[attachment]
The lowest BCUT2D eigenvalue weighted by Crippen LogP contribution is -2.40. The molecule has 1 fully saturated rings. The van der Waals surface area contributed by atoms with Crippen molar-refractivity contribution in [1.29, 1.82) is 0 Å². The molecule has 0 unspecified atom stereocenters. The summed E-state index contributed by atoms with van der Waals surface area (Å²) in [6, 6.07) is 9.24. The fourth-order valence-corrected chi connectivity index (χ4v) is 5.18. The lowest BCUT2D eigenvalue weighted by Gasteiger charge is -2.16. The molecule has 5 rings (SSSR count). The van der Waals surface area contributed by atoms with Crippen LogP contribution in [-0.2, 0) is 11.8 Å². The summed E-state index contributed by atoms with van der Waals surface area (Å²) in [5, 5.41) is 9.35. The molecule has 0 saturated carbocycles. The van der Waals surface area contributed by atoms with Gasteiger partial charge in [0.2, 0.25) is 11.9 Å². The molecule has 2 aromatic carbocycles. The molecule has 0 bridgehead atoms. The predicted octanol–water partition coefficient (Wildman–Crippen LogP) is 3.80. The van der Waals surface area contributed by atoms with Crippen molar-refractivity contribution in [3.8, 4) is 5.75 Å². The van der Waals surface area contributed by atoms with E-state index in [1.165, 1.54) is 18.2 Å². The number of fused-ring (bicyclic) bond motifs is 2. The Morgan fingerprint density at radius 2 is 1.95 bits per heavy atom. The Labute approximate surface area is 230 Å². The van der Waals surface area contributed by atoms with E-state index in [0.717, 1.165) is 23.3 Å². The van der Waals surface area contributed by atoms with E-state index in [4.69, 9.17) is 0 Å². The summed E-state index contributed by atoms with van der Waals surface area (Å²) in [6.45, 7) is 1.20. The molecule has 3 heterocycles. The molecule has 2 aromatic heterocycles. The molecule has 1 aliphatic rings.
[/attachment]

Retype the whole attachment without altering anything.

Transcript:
The lowest BCUT2D eigenvalue weighted by Crippen LogP contribution is -2.40. The molecule has 1 fully saturated rings. The van der Waals surface area contributed by atoms with Crippen molar-refractivity contribution in [1.29, 1.82) is 0 Å². The molecule has 0 unspecified atom stereocenters. The summed E-state index contributed by atoms with van der Waals surface area (Å²) in [6, 6.07) is 9.24. The fourth-order valence-corrected chi connectivity index (χ4v) is 5.18. The lowest BCUT2D eigenvalue weighted by Gasteiger charge is -2.16. The molecule has 5 rings (SSSR count). The van der Waals surface area contributed by atoms with Crippen LogP contribution in [-0.2, 0) is 11.8 Å². The summed E-state index contributed by atoms with van der Waals surface area (Å²) in [5, 5.41) is 9.35. The molecule has 0 saturated carbocycles. The van der Waals surface area contributed by atoms with Gasteiger partial charge in [0.2, 0.25) is 11.9 Å². The molecule has 2 aromatic carbocycles. The molecule has 0 bridgehead atoms. The predicted octanol–water partition coefficient (Wildman–Crippen LogP) is 3.80. The van der Waals surface area contributed by atoms with Crippen molar-refractivity contribution in [3.8, 4) is 5.75 Å². The van der Waals surface area contributed by atoms with E-state index in [1.165, 1.54) is 18.2 Å². The number of fused-ring (bicyclic) bond motifs is 2. The Morgan fingerprint density at radius 2 is 1.95 bits per heavy atom. The Labute approximate surface area is 230 Å². The van der Waals surface area contributed by atoms with E-state index in [0.717, 1.165) is 23.3 Å². The van der Waals surface area contributed by atoms with E-state index in [4.69, 9.17) is 0 Å². The summed E-state index contributed by atoms with van der Waals surface area (Å²) in [6.45, 7) is 1.20. The molecule has 3 heterocycles. The molecule has 2 aromatic heterocycles. The molecule has 1 aliphatic rings.